As for the question of financial backing in the case of Sainz Jr, Cepsa (who were sponsoring Sainz at the time) were pretty blunt about the fact that they used their financial muscle to get Sainz Jr a seat at Toro Rosso. Meanwhile, there have been suggestions that the Spanish insurer Mapfre, which joined Renault at the start of 2017, helped broker Sainz Jr’s position at Renault.

            Would you have said that much of Sainz Jr’s junior career suggested he was “another midfield wannabe that only gets the seat because of money”?

        2. Spot on. I’m completely over reacting. I loved the idea of Kubica coming back and here in the USofA, the Russian Govt is considered a bunch of a holes, I suppose there is a valid trickle down of that emotion that smears Sirotkin.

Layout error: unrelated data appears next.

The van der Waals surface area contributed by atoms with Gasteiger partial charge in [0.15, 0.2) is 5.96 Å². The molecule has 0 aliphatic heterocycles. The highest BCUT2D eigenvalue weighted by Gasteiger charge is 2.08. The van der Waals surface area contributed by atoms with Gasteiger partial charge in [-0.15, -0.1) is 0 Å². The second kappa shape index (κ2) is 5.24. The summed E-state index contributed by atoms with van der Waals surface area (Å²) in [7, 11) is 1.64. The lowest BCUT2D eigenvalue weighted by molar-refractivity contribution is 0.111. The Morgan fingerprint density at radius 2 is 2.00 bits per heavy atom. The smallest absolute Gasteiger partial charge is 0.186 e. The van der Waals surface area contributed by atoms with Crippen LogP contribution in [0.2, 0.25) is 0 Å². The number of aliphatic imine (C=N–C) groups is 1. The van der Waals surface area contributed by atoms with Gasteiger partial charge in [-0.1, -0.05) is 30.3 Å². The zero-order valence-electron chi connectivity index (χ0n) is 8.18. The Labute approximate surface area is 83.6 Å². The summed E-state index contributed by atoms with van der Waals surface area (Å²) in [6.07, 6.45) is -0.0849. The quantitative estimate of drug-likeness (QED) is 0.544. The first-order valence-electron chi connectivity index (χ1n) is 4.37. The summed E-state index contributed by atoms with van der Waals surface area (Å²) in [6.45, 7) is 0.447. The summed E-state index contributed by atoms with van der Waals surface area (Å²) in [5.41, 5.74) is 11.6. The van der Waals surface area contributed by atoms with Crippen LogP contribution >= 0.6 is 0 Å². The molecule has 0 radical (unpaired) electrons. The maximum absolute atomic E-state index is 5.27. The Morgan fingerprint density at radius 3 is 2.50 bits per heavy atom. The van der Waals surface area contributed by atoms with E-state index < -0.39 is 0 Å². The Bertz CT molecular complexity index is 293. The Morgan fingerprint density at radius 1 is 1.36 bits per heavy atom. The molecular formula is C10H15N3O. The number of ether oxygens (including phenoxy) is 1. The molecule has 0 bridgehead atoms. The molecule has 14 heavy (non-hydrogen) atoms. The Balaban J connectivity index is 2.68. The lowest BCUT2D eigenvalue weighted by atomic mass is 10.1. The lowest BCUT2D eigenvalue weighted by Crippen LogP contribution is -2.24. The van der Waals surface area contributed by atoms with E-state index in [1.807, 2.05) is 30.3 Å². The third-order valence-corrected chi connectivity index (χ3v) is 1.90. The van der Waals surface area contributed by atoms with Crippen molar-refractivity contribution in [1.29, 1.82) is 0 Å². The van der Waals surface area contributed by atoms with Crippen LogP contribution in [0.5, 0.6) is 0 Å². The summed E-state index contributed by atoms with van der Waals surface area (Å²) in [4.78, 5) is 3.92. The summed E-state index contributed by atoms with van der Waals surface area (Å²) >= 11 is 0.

2. @esploratore So, to satisfy your curiosity about how well Robert might have done, you would be happy to risk the jobs of 500 people? It seems fairly obvious to everyone (except you) that Robert didn’t quite cut it for whatever reason and that it was on the cards since the time when Renault walked away. F1 is a hard game, you don’t get to ‘try out’ on the off chance. Sirotkin may be an inspired choice, he may be hopeless but Williams clearly put a lot of thought and effort into it and didn’t rush to judgement despite the huge emotional pressure to take Robert on.

      1. @baron What if the 15 millions sirotkin is bringing have more of an impact than the performance? I didn’t find much data about how they performed in the tests, you know